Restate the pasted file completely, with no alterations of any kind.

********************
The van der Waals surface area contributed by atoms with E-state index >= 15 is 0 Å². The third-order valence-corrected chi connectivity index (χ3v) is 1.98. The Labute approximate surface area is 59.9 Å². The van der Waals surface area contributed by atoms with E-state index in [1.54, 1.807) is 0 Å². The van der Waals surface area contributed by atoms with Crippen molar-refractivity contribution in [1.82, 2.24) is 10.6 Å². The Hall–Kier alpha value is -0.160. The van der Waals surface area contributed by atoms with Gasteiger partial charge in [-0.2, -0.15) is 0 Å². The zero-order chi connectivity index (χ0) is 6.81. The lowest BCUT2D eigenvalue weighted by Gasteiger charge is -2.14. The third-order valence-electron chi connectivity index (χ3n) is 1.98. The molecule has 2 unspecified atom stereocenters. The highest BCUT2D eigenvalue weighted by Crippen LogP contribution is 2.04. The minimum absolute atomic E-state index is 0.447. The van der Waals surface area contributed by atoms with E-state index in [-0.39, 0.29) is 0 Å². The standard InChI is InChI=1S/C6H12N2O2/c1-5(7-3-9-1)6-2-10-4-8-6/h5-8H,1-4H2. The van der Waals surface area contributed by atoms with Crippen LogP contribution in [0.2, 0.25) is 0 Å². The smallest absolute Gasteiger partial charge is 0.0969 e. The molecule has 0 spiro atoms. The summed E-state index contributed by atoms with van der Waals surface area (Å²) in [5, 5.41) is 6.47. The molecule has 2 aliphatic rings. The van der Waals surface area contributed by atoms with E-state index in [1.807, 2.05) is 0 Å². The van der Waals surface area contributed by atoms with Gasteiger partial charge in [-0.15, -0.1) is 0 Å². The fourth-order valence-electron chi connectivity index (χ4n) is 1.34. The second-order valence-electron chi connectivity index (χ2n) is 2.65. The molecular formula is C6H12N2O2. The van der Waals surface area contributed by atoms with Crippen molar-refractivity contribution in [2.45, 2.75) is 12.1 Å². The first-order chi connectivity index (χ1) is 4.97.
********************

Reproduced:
The van der Waals surface area contributed by atoms with E-state index >= 15 is 0 Å². The third-order valence-corrected chi connectivity index (χ3v) is 1.98. The Labute approximate surface area is 59.9 Å². The van der Waals surface area contributed by atoms with E-state index in [1.54, 1.807) is 0 Å². The van der Waals surface area contributed by atoms with Crippen molar-refractivity contribution in [1.82, 2.24) is 10.6 Å². The Hall–Kier alpha value is -0.160. The van der Waals surface area contributed by atoms with Gasteiger partial charge in [-0.2, -0.15) is 0 Å². The zero-order chi connectivity index (χ0) is 6.81. The lowest BCUT2D eigenvalue weighted by Gasteiger charge is -2.14. The third-order valence-electron chi connectivity index (χ3n) is 1.98. The molecule has 2 unspecified atom stereocenters. The highest BCUT2D eigenvalue weighted by Crippen LogP contribution is 2.04. The minimum absolute atomic E-state index is 0.447. The van der Waals surface area contributed by atoms with E-state index in [-0.39, 0.29) is 0 Å². The standard InChI is InChI=1S/C6H12N2O2/c1-5(7-3-9-1)6-2-10-4-8-6/h5-8H,1-4H2. The van der Waals surface area contributed by atoms with Crippen LogP contribution in [0.2, 0.25) is 0 Å². The smallest absolute Gasteiger partial charge is 0.0969 e. The molecule has 0 spiro atoms. The summed E-state index contributed by atoms with van der Waals surface area (Å²) in [5, 5.41) is 6.47. The molecule has 2 aliphatic rings. The van der Waals surface area contributed by atoms with E-state index in [1.807, 2.05) is 0 Å². The van der Waals surface area contributed by atoms with Gasteiger partial charge in [-0.15, -0.1) is 0 Å². The fourth-order valence-electron chi connectivity index (χ4n) is 1.34. The second-order valence-electron chi connectivity index (χ2n) is 2.65. The molecular formula is C6H12N2O2. The van der Waals surface area contributed by atoms with Crippen molar-refractivity contribution in [2.45, 2.75) is 12.1 Å². The first-order chi connectivity index (χ1) is 4.97.